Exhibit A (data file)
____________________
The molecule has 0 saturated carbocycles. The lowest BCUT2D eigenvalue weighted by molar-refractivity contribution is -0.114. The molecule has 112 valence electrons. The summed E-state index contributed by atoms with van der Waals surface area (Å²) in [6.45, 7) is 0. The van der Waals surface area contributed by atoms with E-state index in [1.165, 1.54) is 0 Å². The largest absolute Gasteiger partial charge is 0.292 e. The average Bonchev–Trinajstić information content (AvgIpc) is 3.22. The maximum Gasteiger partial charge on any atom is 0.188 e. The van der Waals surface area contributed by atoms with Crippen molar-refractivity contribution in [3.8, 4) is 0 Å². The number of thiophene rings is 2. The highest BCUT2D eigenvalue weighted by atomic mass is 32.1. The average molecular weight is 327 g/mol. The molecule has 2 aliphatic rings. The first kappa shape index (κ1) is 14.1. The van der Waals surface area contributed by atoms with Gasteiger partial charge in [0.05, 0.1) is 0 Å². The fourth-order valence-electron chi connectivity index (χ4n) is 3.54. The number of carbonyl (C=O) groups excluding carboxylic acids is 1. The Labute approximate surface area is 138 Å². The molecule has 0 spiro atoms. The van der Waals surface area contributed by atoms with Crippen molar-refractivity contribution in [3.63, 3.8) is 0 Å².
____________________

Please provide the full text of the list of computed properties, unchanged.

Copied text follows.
The molecule has 0 saturated carbocycles. The lowest BCUT2D eigenvalue weighted by molar-refractivity contribution is -0.114. The molecule has 112 valence electrons. The summed E-state index contributed by atoms with van der Waals surface area (Å²) in [6.45, 7) is 0. The van der Waals surface area contributed by atoms with E-state index in [1.165, 1.54) is 0 Å². The largest absolute Gasteiger partial charge is 0.292 e. The average Bonchev–Trinajstić information content (AvgIpc) is 3.22. The maximum Gasteiger partial charge on any atom is 0.188 e. The van der Waals surface area contributed by atoms with Crippen molar-refractivity contribution in [3.8, 4) is 0 Å². The number of thiophene rings is 2. The highest BCUT2D eigenvalue weighted by atomic mass is 32.1. The average molecular weight is 327 g/mol. The molecule has 2 aliphatic rings. The first kappa shape index (κ1) is 14.1. The van der Waals surface area contributed by atoms with Gasteiger partial charge in [0.05, 0.1) is 0 Å². The fourth-order valence-electron chi connectivity index (χ4n) is 3.54. The number of carbonyl (C=O) groups excluding carboxylic acids is 1. The Labute approximate surface area is 138 Å². The molecule has 0 spiro atoms. The van der Waals surface area contributed by atoms with Crippen molar-refractivity contribution in [3.63, 3.8) is 0 Å².